Try and keep office working as flexible as possible

Jamie Mackenzie, director at Sodexo Engage, gave tips on workplace safety for those who have recently returned to work following the easing of some of the lockdown restrictions.

Mackenzie said that if your workplace needs to be re-opened then think about the level of flexible working it is possible to implement. This may involve offering more remote working or different working hours from the usual 9-5 to account for childcare, home-schooling or avoiding busy commutes.

This is what Mackenzie said about the three main points to consider:

Assess the necessity

‘The first, and most important, thing to consider is whether a return to the workplace is absolutely necessary. Even if the majority of your staff are eager to return and get a bit more normality back, it’s important to weigh up the risk before giving the go ahead. If working from home is not possible, or sustainable in the long-term, assess how the business can observe guidelines to keep everyone safe before re-opening the workplace.’

Consider the commute

‘Before you expect staff to return, consider staff commutes and whether it’s safe to allow them to make the journey. Do they have to get public transport to get into work? If they can use a car, is there sufficient parking available? The journey each person makes will not only affect them, but it will also impact all other staff members. For example, if one person has no alternative but to use public transport, everyone else is also at risk even if they can avoid it. Encouraging staff to use alternative modes of transport by offering a sufficient benefits package may help – the Cycle to Work scheme for instance is a great way of doing this, and may alleviate any staff concerns too.’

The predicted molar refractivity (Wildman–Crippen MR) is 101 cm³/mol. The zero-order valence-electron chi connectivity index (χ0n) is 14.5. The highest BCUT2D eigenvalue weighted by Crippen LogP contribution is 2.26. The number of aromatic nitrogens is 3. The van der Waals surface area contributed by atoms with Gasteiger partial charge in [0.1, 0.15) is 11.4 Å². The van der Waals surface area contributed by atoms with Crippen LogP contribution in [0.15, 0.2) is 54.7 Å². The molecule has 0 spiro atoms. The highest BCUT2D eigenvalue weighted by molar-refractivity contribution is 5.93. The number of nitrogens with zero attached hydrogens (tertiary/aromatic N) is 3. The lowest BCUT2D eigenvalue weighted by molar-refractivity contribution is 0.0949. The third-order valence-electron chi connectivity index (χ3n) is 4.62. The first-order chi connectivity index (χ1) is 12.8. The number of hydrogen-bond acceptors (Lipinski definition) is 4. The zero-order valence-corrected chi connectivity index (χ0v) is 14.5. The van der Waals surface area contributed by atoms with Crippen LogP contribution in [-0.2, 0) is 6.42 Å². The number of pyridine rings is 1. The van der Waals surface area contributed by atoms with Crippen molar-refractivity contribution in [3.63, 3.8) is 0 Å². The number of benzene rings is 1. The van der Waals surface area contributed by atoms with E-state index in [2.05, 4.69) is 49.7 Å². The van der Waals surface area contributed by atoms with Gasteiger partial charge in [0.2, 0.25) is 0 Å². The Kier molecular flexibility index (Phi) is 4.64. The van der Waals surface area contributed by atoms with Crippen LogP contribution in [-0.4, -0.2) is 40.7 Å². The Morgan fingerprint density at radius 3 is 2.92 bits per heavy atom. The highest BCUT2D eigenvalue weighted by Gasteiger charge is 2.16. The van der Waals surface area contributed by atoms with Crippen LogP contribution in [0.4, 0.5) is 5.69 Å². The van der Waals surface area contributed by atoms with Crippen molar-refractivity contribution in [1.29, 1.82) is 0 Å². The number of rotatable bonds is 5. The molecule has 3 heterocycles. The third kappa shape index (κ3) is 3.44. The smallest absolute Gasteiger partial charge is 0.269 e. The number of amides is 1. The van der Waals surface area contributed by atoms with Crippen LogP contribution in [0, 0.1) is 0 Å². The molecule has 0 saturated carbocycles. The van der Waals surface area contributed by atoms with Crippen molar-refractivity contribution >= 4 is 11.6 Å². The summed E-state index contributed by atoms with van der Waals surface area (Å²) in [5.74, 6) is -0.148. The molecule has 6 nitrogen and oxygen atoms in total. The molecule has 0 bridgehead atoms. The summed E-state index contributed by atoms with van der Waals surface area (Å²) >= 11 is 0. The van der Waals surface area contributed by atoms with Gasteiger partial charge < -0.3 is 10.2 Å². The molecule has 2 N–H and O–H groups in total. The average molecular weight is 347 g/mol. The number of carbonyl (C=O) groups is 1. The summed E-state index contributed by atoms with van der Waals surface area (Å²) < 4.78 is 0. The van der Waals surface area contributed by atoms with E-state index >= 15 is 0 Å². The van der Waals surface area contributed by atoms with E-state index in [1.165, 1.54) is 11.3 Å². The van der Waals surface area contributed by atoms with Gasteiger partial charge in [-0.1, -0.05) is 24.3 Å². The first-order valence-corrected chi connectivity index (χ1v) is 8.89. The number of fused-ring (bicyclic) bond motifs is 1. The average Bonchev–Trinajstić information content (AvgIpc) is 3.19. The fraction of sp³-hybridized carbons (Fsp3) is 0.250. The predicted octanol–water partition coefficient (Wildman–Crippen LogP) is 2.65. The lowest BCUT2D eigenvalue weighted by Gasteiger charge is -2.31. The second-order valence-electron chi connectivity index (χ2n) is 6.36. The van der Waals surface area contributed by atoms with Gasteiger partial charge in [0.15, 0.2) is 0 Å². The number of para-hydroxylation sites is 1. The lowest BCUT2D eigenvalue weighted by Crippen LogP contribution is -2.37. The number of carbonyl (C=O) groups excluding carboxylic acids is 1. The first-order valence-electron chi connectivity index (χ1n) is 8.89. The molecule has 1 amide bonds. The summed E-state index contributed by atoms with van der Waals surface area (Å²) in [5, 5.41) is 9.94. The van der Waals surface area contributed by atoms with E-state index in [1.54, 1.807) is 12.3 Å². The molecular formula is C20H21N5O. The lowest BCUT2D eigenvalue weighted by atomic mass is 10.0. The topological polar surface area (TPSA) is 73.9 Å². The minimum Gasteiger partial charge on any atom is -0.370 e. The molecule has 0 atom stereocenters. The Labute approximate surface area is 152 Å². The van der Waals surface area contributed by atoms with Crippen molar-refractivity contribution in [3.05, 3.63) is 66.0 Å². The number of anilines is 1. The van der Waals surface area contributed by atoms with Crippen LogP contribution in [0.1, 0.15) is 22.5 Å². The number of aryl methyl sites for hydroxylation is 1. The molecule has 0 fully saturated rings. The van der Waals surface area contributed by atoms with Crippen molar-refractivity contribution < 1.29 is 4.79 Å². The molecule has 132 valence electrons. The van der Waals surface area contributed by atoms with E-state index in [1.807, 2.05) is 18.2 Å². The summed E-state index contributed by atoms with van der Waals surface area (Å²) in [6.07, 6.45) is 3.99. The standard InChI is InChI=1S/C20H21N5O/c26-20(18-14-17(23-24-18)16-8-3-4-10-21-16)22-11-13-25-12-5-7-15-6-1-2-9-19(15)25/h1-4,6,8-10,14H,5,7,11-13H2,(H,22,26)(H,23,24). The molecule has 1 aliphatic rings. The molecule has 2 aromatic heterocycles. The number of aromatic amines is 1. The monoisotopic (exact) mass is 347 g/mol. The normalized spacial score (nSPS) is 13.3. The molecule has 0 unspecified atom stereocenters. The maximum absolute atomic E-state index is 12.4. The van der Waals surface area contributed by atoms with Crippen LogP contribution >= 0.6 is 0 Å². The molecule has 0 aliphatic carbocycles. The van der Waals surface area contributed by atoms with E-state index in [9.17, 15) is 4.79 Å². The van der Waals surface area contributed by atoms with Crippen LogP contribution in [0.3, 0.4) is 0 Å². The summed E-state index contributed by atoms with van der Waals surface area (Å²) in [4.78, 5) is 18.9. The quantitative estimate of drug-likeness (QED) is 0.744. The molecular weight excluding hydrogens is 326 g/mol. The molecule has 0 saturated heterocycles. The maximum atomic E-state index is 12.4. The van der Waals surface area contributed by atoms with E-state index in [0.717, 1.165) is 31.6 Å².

Mental wellbeing of staff

‘While some employees may welcome the return, for others it could cause more anxiety, including worrying about their health or how they will deal with other obligations without the usual remedies like nursery or calling on grandparents for childcare. For some it might be a mixture of both. Implementing measures to combat these issues is paramount for mental wellbeing if a return to the workplace is essential.’

Other obligations

‘With everything pretty much on hold at the moment, staff may have welcomed the work from home policy since other services, such as childcare, have also stopped unless you’re a key worker. Some staff might also fall into vulnerable categories, or have duties of care to other members of the household, so employers need to take these factors into consideration before making it compulsory to head back to work.’